Mitochondrial contagion induced by parkin deficiency in drosophila hearts and its containment by suppressing mitofusin

Bhandari P, Song M, Chen Y, Burelle Y, Dorn II GW; (2013) Circulation Research. Read More


RATIONALE: Dysfunctional Parkin-mediated mitophagic culling of senescent and/or damaged mitochondria is a major pathological process underlying Parkinson’s Disease and a potential genetic mechanism of cardiomyopathy. Despite epidemiological associations between Parkinson’s Disease and heart failure, the role of Parkin and mitophagic quality control in maintaining normal cardiac homeostasis is poorly understood. OBJECTIVE: We used germ-line mutants and cardiac-specific RNA interference to interrogate Parkin regulation of cardiomyocyte mitochondria and examine functional crosstalk between mitophagy and mitochondrial dynamics in Drosophila heart tubes. METHODS AND RESULTS: Transcriptional profiling of Parkin knockout mouse hearts revealed compensatory upregulation of multiple related E3 ubiquitin ligases. As Drosophila lack most of these redundant genes, we examined heart tubes of parkin knockout flies and observed accumulation of enlarged hollow “donut” mitochondria with dilated cardiomyopathy that could be rescued by cardiomyocyte-specific Parkin expression. Identical abnormalities were induced by cardiomyocyte-specific Parkin suppression using two different inhibitory RNAs. Parkin-deficient cardiomyocyte mitochondria exhibited dysmorphology, depolarization, and reactive oxygen species generation without calcium cycling abnormalities, pointing to a primary mitochondrial defect. Suppressing cardiomyocyte mitochondrial fusion in Parkin-deficient fly heart tubes completely prevented the cardiomyopathy and corrected mitochondrial dysfunction without normalizing mitochondrial dysmorphology, demonstrating a central role for mitochondrial fusion in the cardiomyopathy provoked by impaired mitophagy. CONCLUSIONS: Parkin deficiency and resulting mitophagic disruption produces cardiomyopathy in part by contamination of the cardiomyocyte mitochondrial pool through fusion between improperly retained dysfunctional/senescent and normal mitochondria. Limiting mitochondrial contagion by inhibiting organelle fusion shows promise for minimizing organ dysfunction produced by defective mitophagic signaling.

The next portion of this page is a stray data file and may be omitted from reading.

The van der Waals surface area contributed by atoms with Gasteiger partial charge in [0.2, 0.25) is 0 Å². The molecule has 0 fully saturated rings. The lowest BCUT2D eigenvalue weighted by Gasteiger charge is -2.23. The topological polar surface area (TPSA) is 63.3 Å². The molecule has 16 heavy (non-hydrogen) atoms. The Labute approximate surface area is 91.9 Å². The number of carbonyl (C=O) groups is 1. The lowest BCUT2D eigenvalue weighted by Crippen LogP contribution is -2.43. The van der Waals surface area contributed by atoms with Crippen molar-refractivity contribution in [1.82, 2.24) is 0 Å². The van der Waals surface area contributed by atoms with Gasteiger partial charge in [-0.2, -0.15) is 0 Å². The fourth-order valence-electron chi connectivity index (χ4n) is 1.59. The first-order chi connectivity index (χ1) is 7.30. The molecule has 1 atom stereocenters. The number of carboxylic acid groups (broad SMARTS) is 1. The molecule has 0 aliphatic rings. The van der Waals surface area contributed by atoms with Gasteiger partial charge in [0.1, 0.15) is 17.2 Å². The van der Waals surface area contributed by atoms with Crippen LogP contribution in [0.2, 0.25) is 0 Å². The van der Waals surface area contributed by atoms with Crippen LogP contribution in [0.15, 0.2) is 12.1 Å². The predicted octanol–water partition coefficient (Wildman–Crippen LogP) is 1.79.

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Posted on November 20, 2013
Posted in: Neurogenetics, Publications Authors: